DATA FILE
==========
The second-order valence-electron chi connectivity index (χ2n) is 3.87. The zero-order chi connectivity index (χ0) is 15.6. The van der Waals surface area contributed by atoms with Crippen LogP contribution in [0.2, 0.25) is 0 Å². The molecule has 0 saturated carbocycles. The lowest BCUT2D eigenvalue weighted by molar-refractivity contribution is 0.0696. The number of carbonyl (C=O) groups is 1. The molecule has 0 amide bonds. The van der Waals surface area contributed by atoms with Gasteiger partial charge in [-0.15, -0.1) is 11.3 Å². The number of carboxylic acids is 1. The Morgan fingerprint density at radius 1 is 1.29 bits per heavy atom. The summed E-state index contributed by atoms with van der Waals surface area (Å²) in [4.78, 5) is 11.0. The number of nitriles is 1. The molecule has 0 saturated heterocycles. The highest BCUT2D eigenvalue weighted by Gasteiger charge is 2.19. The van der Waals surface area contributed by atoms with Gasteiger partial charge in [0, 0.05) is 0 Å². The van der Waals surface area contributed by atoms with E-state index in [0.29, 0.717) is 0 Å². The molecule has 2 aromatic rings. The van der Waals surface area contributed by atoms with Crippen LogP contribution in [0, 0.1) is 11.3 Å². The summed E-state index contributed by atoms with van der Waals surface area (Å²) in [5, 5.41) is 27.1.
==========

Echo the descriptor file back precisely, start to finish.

The second-order valence-electron chi connectivity index (χ2n) is 3.87. The zero-order chi connectivity index (χ0) is 15.6. The van der Waals surface area contributed by atoms with Crippen LogP contribution in [0.2, 0.25) is 0 Å². The molecule has 0 saturated carbocycles. The lowest BCUT2D eigenvalue weighted by molar-refractivity contribution is 0.0696. The number of carbonyl (C=O) groups is 1. The molecule has 0 amide bonds. The van der Waals surface area contributed by atoms with Gasteiger partial charge in [-0.15, -0.1) is 11.3 Å². The number of carboxylic acids is 1. The Morgan fingerprint density at radius 1 is 1.29 bits per heavy atom. The summed E-state index contributed by atoms with van der Waals surface area (Å²) in [4.78, 5) is 11.0. The number of nitriles is 1. The molecule has 0 saturated heterocycles. The highest BCUT2D eigenvalue weighted by Gasteiger charge is 2.19. The van der Waals surface area contributed by atoms with Gasteiger partial charge in [0, 0.05) is 0 Å². The van der Waals surface area contributed by atoms with E-state index in [0.29, 0.717) is 0 Å². The molecule has 2 aromatic rings. The van der Waals surface area contributed by atoms with Crippen LogP contribution in [0, 0.1) is 11.3 Å². The summed E-state index contributed by atoms with van der Waals surface area (Å²) in [5, 5.41) is 27.1.